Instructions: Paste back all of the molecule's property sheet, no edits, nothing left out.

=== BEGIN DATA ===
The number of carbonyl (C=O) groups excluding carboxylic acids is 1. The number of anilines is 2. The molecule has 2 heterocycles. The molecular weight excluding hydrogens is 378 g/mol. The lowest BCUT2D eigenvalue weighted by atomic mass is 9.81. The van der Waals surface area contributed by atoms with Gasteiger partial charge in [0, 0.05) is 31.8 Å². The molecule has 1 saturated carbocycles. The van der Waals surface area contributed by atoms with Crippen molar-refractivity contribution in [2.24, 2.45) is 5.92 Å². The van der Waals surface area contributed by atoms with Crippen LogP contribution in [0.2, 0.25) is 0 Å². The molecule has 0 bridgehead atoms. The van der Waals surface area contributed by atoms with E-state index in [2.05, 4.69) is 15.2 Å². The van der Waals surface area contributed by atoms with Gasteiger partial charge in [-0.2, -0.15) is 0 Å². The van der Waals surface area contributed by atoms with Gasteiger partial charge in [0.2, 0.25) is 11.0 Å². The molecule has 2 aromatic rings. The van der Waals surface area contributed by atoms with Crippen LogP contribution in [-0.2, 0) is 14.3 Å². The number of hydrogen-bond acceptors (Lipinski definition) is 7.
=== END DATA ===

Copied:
The number of carbonyl (C=O) groups excluding carboxylic acids is 1. The number of anilines is 2. The molecule has 2 heterocycles. The molecular weight excluding hydrogens is 378 g/mol. The lowest BCUT2D eigenvalue weighted by atomic mass is 9.81. The van der Waals surface area contributed by atoms with Gasteiger partial charge in [0, 0.05) is 31.8 Å². The molecule has 1 saturated carbocycles. The van der Waals surface area contributed by atoms with Crippen molar-refractivity contribution in [2.24, 2.45) is 5.92 Å². The van der Waals surface area contributed by atoms with Crippen LogP contribution in [0.2, 0.25) is 0 Å². The molecule has 0 bridgehead atoms. The van der Waals surface area contributed by atoms with E-state index in [2.05, 4.69) is 15.2 Å². The van der Waals surface area contributed by atoms with Gasteiger partial charge in [-0.2, -0.15) is 0 Å². The van der Waals surface area contributed by atoms with Gasteiger partial charge in [0.2, 0.25) is 11.0 Å². The molecule has 2 aromatic rings. The van der Waals surface area contributed by atoms with Crippen LogP contribution in [-0.2, 0) is 14.3 Å². The number of hydrogen-bond acceptors (Lipinski definition) is 7.